When Bangladesh were pitted against Afghanistan for a one-off Test series followed by a T20I tri-series involving the duo and the low-ranked Zimbabweans, many thought it would be a great opportunity for a declining Tigers to get back into their groove after a disappointing tour of Sri Lanka in July which was preceded by an eighth-place finish in the World Cup in England.
However, the entire arrangement has only served as an eye-opener for the Tigers. The 114-Test old Bangladesh had their flaws and shortcomings pointed out, and seized up, by Afghanistan -- the newest side in the format.
Instead of dominating and easing their way back into rhythm, Bangladesh could only register a hard-fought three-wicket victory against Zimbabwe before being slapped hard by Afghanistan in a 25-run defeat when the two sides first met in the T20I tri-series in Mirpur on September 15.
Although Bangladesh somewhat redeemed themselves with an impressive second phase -- winning all the Chattogram leg matches and booking a place in the final -- not a single soul would be confident of the outcome of the tri-series final had it not been decided by rain.
Even if the weather remained favourable at the Sher-e-Bangla National Stadium in Mirpur on Tuesday, Bangladesh could well have been on the losing side. And even if they had managed to win, the victory would only come as a consolation considering their horrendous recent hiccups.
Bangladesh will now be tested in the same two formats but against a far better side when they tour India for a two-Test and a three-T20I series next November. It cannot be said the Tigers look in the best of shape going into a much more challenging assignment.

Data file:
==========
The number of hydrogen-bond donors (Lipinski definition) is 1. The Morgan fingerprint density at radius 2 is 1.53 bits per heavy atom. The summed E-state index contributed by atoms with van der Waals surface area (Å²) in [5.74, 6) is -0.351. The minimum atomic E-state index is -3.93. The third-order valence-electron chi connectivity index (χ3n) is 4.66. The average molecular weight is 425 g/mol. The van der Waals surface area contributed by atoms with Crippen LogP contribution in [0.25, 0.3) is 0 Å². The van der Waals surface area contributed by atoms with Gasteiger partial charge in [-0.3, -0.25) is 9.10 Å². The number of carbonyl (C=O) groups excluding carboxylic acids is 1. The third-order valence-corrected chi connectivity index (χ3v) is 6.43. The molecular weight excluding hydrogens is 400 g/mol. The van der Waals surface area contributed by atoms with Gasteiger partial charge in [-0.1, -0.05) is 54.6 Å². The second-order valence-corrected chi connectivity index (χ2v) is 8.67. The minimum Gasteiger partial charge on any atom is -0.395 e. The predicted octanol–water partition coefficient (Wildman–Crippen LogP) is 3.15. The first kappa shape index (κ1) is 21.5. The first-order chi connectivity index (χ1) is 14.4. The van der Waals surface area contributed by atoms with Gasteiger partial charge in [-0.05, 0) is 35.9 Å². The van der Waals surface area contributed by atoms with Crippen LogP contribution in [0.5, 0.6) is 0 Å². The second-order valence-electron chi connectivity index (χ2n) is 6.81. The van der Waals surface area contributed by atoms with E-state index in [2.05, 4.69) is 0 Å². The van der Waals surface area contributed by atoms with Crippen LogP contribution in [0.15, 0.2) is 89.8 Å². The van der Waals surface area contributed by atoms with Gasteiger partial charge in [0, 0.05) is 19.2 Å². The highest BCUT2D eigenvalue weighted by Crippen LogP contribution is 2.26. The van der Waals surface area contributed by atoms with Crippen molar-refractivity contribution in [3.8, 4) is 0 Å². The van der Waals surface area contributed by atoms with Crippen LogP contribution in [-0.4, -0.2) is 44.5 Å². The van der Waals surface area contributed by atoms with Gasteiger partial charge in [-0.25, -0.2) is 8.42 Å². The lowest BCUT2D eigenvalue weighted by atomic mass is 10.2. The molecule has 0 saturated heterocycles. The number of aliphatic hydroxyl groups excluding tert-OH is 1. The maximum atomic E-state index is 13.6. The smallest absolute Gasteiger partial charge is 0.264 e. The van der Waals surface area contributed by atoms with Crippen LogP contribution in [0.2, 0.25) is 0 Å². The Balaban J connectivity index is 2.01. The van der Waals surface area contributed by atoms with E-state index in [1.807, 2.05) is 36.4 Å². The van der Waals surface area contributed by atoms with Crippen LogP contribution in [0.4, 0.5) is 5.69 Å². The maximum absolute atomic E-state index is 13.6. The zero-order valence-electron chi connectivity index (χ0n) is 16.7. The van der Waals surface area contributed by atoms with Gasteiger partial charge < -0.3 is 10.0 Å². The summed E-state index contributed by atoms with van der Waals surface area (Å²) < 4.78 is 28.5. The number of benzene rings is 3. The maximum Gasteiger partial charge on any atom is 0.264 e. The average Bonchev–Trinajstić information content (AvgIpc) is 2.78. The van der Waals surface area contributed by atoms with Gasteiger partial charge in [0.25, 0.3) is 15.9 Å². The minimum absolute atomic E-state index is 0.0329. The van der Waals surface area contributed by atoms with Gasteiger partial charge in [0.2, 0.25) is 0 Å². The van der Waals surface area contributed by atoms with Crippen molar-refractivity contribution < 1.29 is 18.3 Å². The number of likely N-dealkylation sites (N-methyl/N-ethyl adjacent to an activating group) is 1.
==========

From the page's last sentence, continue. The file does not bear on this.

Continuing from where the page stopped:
However, one can say that the players can fine tune their technique in the upcoming National Cricket League (NCL), scheduled to begin next month. But is that really the case?
Even Bangladesh Test and T20I skipper Shakib Al Hasan believes that playing or not playing in the NCL is the same thing, presumably because its standards are nowhere near that of an international game. Shakib will rather be featuring in the ongoing Caribbean Premier League before joining the team for the tour of India.
One boon for the Tigers is that Russell Domingo, the newly appointed head coach, will be going to Sri Lanka to oversee the performances of the touring Bangladesh A team. One of the main reasons for selecting Domingo as head coach was that the South African would be more involved with the domestic games and get more players out of the pipeline. Although he is keeping up to his commitments as of now, the main challenge for the 45-year-old is a lot different and harder.
Domingo needs to be courageous enough to state the truth to the BCB officials -- the truth that they have been ignorant of so far. He needs to point out that it does not matter how many trips he makes with age-level teams or how many domestic matches he watches, he will still not be able to pick the players that best fit into the national squad unless the BCB takes the necessary step of increasing the standard of the domestic leagues.
The range of problems that Bangladesh face while playing in foreign conditions are not unknown to the world. Afghanistan have recently proven that given the right approach and tactics, even the spin ploy of Bangladesh at home can be counter-attacked, making the Tigers suffocate even in favourable conditions.
Domingo needs to come up with a permanent solution and try to change the whole mindset of the board. The type of mindset that prevails now has restricted the BCB to make sporting wickets or call players as replacements seemingly at random to provide stopgap solutions.
So the real question that remains is whether Domingo can change what has been prevailing for so long and initiate a domestic circuit which will be valued by the likes of Shakib and other national players? If not, then it can be said that Bangladesh will have to endure much more humiliation in the future, which would serve only to put Domingo’s future in doubt.